That’s what Jesus does. He keeps us together on those days when it’s all we can do to put one foot in front of the other and to remember to breathe in and breathe out.

That’s what Immanuel means. God is still with us.


Spring Storms


This is the time of year for what I like to call spring. Actually, I’m sure everyone calls it spring.

It’s also the time for changing weather patterns and all those fun storms that come out of nowhere around this time of year.

Today was no exception. I think I saw warnings for tornados, thunderstorms, and flash floods, but I didn’t personally witness anything much more than some heavy rain.

I remember the old adage that April showers bring May flowers. Paul wrote something in Romans that echoes those words:

“And that’s not all. We also celebrate in seasons of suffering because we know that when we suffer we develop endurance, which shapes our characters. When our characters are refined, we learn what it means to hope and anticipate God’s goodness. And hope will never fail to satisfy our deepest need because the Holy Spirit that was given to us has flooded our hearts with God’s love” (Romans 5:3-5).

All the bad stuff we go through is not in vain. It makes us better people. Not only that but it leads to better things down the road.

There’s nothing bad that happens to any of us that God can’t turn into something good. Nothing. That’s one reason why I love God so much. I’ve seen many examples of that in my own life.

As always, I believe. Lord, help my unbelief.

Easter Sunday 2014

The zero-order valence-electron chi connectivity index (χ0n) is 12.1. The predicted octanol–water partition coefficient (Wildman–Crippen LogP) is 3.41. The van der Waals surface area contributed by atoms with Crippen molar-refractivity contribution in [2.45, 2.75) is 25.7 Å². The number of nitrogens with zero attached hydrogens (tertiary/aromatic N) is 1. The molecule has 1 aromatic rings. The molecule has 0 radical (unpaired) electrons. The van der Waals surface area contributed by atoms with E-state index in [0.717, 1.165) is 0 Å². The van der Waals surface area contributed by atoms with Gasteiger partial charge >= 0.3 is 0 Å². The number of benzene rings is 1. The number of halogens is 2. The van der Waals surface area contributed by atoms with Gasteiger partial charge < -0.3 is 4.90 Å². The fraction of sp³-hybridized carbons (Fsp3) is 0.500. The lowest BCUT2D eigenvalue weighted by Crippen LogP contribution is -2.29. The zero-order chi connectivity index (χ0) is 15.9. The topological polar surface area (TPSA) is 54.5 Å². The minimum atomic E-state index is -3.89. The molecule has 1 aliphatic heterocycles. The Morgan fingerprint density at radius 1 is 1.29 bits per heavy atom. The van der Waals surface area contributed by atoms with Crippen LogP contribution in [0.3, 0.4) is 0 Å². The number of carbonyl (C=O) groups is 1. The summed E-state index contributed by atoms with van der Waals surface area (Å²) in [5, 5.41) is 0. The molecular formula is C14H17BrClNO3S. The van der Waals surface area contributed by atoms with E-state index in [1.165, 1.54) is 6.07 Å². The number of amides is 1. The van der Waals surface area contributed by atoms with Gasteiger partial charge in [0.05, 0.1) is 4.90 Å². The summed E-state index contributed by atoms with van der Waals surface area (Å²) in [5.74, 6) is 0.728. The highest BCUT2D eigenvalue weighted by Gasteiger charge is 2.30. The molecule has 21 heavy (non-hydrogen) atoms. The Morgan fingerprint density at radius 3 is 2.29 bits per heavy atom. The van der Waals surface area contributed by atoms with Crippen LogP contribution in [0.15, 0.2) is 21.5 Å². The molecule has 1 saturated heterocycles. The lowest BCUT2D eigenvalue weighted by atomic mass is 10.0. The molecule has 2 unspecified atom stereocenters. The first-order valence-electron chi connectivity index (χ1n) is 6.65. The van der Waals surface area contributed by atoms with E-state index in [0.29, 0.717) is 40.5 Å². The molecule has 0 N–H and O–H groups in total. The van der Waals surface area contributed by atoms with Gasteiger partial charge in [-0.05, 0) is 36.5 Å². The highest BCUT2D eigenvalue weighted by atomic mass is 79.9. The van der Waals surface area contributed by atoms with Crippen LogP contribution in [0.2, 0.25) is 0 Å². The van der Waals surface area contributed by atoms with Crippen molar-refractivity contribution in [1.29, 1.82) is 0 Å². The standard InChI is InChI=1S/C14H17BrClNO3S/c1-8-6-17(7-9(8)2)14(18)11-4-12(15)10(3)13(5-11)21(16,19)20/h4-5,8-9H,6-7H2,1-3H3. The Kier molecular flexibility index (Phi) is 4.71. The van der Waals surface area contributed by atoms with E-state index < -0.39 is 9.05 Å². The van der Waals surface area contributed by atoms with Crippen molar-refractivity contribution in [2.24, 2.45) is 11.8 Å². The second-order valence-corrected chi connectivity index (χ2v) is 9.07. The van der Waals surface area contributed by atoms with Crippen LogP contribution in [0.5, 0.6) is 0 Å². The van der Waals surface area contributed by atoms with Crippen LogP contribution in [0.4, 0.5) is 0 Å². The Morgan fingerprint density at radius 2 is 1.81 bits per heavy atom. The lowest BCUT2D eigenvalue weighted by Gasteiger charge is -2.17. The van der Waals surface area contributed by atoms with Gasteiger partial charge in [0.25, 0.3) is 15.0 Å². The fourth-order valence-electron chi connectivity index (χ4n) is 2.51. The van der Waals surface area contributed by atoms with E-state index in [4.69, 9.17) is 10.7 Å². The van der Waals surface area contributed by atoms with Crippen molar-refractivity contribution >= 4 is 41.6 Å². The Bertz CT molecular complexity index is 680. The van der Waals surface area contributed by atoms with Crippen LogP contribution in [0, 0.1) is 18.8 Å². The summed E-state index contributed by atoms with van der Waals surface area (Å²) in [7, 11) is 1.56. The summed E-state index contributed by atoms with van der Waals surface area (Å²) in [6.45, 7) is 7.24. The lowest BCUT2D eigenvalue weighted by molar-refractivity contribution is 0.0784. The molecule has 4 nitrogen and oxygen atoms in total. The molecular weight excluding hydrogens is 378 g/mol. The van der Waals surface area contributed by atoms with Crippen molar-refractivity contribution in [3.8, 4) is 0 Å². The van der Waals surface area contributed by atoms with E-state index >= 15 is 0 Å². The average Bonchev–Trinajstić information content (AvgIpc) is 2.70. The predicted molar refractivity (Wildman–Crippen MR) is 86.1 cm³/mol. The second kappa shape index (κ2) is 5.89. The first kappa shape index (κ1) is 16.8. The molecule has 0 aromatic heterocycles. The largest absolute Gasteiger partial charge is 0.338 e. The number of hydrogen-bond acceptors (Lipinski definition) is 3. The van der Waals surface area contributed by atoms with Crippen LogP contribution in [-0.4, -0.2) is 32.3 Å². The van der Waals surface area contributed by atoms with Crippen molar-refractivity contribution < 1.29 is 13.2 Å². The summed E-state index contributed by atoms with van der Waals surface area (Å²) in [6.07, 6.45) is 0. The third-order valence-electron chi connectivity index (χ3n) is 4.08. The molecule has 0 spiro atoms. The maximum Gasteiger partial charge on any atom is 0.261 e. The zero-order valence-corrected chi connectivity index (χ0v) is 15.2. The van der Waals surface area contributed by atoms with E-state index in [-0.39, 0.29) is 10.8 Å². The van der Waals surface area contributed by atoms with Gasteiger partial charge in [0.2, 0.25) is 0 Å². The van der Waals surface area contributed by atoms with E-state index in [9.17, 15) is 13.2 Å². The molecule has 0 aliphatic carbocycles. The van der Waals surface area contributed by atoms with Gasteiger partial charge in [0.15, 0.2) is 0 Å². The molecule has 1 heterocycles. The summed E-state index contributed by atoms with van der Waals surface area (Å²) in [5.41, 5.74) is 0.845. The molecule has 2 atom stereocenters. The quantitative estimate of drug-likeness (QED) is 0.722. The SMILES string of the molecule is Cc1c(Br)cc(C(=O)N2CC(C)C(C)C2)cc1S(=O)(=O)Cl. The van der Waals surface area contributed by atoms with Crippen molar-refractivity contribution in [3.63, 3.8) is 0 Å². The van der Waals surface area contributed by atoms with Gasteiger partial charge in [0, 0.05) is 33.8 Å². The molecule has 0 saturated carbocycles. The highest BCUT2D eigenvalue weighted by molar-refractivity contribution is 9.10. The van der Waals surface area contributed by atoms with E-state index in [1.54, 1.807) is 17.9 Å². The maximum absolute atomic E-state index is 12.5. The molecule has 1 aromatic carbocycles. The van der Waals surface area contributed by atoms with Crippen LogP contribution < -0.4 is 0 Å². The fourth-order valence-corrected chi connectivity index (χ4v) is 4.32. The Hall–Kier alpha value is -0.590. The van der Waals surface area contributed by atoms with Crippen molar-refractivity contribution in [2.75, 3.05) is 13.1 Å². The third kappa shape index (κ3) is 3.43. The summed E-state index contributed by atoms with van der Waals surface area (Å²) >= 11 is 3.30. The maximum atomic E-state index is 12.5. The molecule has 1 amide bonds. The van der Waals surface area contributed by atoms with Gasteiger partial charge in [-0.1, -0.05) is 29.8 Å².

“Almighty God, who through your only-begotten Son Jesus Christ overcame death and opened to us the gate of everlasting life: Grant that we, who celebrate with joy the day of the Lord’s resurrection, may be raised from the death of sin by your life-giving Spirit; through Jesus Christ our Lord, who lives and reigns with you and the Holy Spirit, one God, now and for ever. Amen”

It’s Easter.

I celebrated with about 130 or so others at the future location of The Church at Avenue South. Though the building has been gutted and won’t be ready for official use for another two months, still the real church got together to proclaim to anyone and everyone that this is Resurrection Day.

The resurrection DOES change everything. It means no more fear of death because Jesus overcame that last enemy when he walked out of the tomb with the sunrise on that first Easter Sunday. It means that whatever I’m afraid of has already been defeated and overcome by this same resurrection power that brought Jesus from death to life.

It means that there is no such thing as TOO LATE, that there’s always time for a do-over and a second chance and a fresh start, that as long as we’re alive we have a purpose and a God willing to bring out that purpose in us.

So I revisit an old Easter toast that I blogged about three years ago today: “We lift our glasses and drink to a Love that never gave up.”


I’ve posted a link so you can read the original post if you want.

Regardless, I’m glad that Easter has come. I’m glad that it isn’t just one day a year, but something that I can celebrate all 365 days (and 366 on those leap years). I’m thankful that just because the holiday ends doesn’t mean the power of that resurrection or its effects do.